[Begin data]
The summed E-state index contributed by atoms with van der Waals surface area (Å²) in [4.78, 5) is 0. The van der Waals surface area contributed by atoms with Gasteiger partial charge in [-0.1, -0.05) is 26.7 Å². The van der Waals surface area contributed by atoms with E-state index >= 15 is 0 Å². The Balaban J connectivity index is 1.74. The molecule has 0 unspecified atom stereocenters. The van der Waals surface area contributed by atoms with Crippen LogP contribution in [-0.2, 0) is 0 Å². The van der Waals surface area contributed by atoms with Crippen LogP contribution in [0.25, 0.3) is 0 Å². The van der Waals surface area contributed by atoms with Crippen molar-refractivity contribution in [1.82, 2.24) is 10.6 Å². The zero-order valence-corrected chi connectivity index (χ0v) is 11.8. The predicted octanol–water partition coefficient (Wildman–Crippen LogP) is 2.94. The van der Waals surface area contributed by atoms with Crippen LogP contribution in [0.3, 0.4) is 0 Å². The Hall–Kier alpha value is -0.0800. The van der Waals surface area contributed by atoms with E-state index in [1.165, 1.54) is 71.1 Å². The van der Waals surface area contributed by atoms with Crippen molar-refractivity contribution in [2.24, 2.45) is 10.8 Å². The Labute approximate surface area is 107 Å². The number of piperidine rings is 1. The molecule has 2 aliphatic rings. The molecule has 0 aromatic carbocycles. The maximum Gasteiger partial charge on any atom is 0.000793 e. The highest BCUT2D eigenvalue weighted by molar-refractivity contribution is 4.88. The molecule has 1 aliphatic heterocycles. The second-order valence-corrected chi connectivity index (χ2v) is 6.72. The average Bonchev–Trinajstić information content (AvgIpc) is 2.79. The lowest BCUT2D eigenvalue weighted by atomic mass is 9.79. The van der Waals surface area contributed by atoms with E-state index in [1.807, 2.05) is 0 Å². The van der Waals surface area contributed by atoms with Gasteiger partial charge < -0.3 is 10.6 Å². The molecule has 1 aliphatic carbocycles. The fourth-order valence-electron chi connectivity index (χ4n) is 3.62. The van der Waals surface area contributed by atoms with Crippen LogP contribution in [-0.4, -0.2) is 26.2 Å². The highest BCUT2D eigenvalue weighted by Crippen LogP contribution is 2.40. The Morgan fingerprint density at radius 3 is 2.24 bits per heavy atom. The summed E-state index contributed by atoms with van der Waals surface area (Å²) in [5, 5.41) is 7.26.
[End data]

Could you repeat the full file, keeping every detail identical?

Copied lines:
The summed E-state index contributed by atoms with van der Waals surface area (Å²) in [4.78, 5) is 0. The van der Waals surface area contributed by atoms with Gasteiger partial charge in [-0.1, -0.05) is 26.7 Å². The van der Waals surface area contributed by atoms with E-state index >= 15 is 0 Å². The Balaban J connectivity index is 1.74. The molecule has 0 unspecified atom stereocenters. The van der Waals surface area contributed by atoms with Crippen LogP contribution in [-0.2, 0) is 0 Å². The van der Waals surface area contributed by atoms with Crippen LogP contribution in [0.25, 0.3) is 0 Å². The van der Waals surface area contributed by atoms with Crippen molar-refractivity contribution in [1.82, 2.24) is 10.6 Å². The zero-order valence-corrected chi connectivity index (χ0v) is 11.8. The predicted octanol–water partition coefficient (Wildman–Crippen LogP) is 2.94. The van der Waals surface area contributed by atoms with Crippen LogP contribution in [0.3, 0.4) is 0 Å². The Hall–Kier alpha value is -0.0800. The van der Waals surface area contributed by atoms with E-state index in [1.165, 1.54) is 71.1 Å². The van der Waals surface area contributed by atoms with Crippen molar-refractivity contribution in [2.24, 2.45) is 10.8 Å². The Labute approximate surface area is 107 Å². The number of piperidine rings is 1. The molecule has 2 aliphatic rings. The molecule has 0 aromatic carbocycles. The maximum Gasteiger partial charge on any atom is 0.000793 e. The highest BCUT2D eigenvalue weighted by molar-refractivity contribution is 4.88. The molecule has 1 aliphatic heterocycles. The second-order valence-corrected chi connectivity index (χ2v) is 6.72. The average Bonchev–Trinajstić information content (AvgIpc) is 2.79. The lowest BCUT2D eigenvalue weighted by atomic mass is 9.79. The van der Waals surface area contributed by atoms with E-state index in [1.807, 2.05) is 0 Å². The van der Waals surface area contributed by atoms with Gasteiger partial charge < -0.3 is 10.6 Å². The molecule has 1 aliphatic carbocycles. The fourth-order valence-electron chi connectivity index (χ4n) is 3.62. The van der Waals surface area contributed by atoms with Crippen LogP contribution in [-0.4, -0.2) is 26.2 Å². The highest BCUT2D eigenvalue weighted by Crippen LogP contribution is 2.40. The Morgan fingerprint density at radius 3 is 2.24 bits per heavy atom. The summed E-state index contributed by atoms with van der Waals surface area (Å²) in [5, 5.41) is 7.26.